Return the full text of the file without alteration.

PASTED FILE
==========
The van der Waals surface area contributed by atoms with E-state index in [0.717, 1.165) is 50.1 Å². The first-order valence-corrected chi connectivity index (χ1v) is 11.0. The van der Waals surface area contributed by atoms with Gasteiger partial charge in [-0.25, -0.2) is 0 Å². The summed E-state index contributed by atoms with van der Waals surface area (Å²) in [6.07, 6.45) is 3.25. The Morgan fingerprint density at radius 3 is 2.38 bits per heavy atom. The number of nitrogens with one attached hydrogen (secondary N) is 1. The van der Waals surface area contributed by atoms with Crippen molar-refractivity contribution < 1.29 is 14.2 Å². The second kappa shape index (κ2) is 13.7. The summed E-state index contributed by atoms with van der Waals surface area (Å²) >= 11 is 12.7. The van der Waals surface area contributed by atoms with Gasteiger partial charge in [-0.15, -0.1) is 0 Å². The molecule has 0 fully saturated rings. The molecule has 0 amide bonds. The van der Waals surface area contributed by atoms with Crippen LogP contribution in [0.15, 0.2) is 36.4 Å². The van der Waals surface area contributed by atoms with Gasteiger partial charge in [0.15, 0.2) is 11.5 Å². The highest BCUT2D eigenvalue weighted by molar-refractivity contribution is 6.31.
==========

The van der Waals surface area contributed by atoms with E-state index in [0.717, 1.165) is 50.1 Å². The first-order valence-corrected chi connectivity index (χ1v) is 11.0. The van der Waals surface area contributed by atoms with Gasteiger partial charge in [-0.25, -0.2) is 0 Å². The summed E-state index contributed by atoms with van der Waals surface area (Å²) in [6.07, 6.45) is 3.25. The Morgan fingerprint density at radius 3 is 2.38 bits per heavy atom. The number of nitrogens with one attached hydrogen (secondary N) is 1. The van der Waals surface area contributed by atoms with Crippen molar-refractivity contribution < 1.29 is 14.2 Å². The second kappa shape index (κ2) is 13.7. The summed E-state index contributed by atoms with van der Waals surface area (Å²) >= 11 is 12.7. The van der Waals surface area contributed by atoms with Gasteiger partial charge in [-0.15, -0.1) is 0 Å². The molecule has 0 fully saturated rings. The molecule has 0 amide bonds. The van der Waals surface area contributed by atoms with Crippen LogP contribution in [0.15, 0.2) is 36.4 Å². The van der Waals surface area contributed by atoms with Gasteiger partial charge in [0.15, 0.2) is 11.5 Å². The highest BCUT2D eigenvalue weighted by molar-refractivity contribution is 6.31.